Tuesday, June 13, 2017

Exploratory: Middle Vallecito Creek.

Less than a year ago I got my first taste of Vallecito Creek -- the one that people call the best mile of creeking in Colorado.

I don't have enough experience to verify that claim, but I can unequivocally say that Vallecito is intense, riveting, gratifying paddling.

With that first run out of the way I was able to relax a bit on the second trip a few weeks later, and it was on that day that it occurred to me to wonder what was above the standard put-in.  If one mile was good, wouldn't two be better?

I asked around and got nowhere.  Sure, people had theories based on the character of the existing run, but I couldn't find a single person that had paddled it or even knew of anyone that had.  Once the monsoons shut off and the flows vanished my attention was absorbed by other projects and I sort of forgot about it.

Then this spring I started paddling with Jeff Creamer, whom possesses a rare combination of boundless energy, limitless motivation, months of summer unemployment, and a polymathic understanding of how to translate one-dimensional mapwork into reliable three-dimensional visions.  

Simply put, Jeff had wondered about what lay above years ago, and after significant mapgeeking had already gone to explore it.  Jeff's missions in 2015 were at ~450cfs -- a flow that he now considers medium for this run.  

Last weekend Jeff, Thor Tingey, and I loaded boats and overnight gear into packs and hiked up to see what it looked like at ~700.

Jeff's map and footnotes:

We hiked ~10 miles -- to just above Johnson Creek -- before camping, and then put in there the next morning.  I consider the bridge there ("4th bridge") to be the dividing line between middle and upper.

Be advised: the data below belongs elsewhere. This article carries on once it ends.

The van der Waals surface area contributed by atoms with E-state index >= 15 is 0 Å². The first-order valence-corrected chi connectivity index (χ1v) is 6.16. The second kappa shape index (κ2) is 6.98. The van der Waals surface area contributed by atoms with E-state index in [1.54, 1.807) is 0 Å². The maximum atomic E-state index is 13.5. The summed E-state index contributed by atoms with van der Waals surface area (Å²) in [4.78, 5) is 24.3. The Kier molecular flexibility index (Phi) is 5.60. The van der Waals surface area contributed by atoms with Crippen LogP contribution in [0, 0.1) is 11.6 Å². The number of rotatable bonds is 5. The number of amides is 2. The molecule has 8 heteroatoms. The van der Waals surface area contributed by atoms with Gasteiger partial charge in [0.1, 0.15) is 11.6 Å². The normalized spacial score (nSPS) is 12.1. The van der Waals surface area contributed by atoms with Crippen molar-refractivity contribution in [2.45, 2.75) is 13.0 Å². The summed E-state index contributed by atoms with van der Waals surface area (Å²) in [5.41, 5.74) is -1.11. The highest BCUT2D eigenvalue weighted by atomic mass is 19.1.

Jeff takes over the story from here, with my stills and video from our June '17 trip interspersed.

Middle Vallecito Creek
High Water: 700+ CFS @ Gauge
Medium Water: 450 CFS @ Gauge
Low Water/Min flow: unknown

Shortly after picking up packrafting and moving to Durango in 2013, there was a trip that I started dreaming about completing someday: link a section of the Upper Animas with a stellar alpine crossing of the Grenadier and Needle Mountains and ultimately a descent of Vallecito Creek. Obviously the keystone was the unknown (to me) conditions in Vallecito Creek above the classic class V gorge. This had to be checked out in isolation before expanding the mission, of course. In June 2015 I scouted and paddled this ~15 mile creek section beginning at Sunlight Creek over two separate day missions, and in the two years since it's become increasingly apparent that within the context of the Four Corners region, this is a gem of a backcountry run on its own.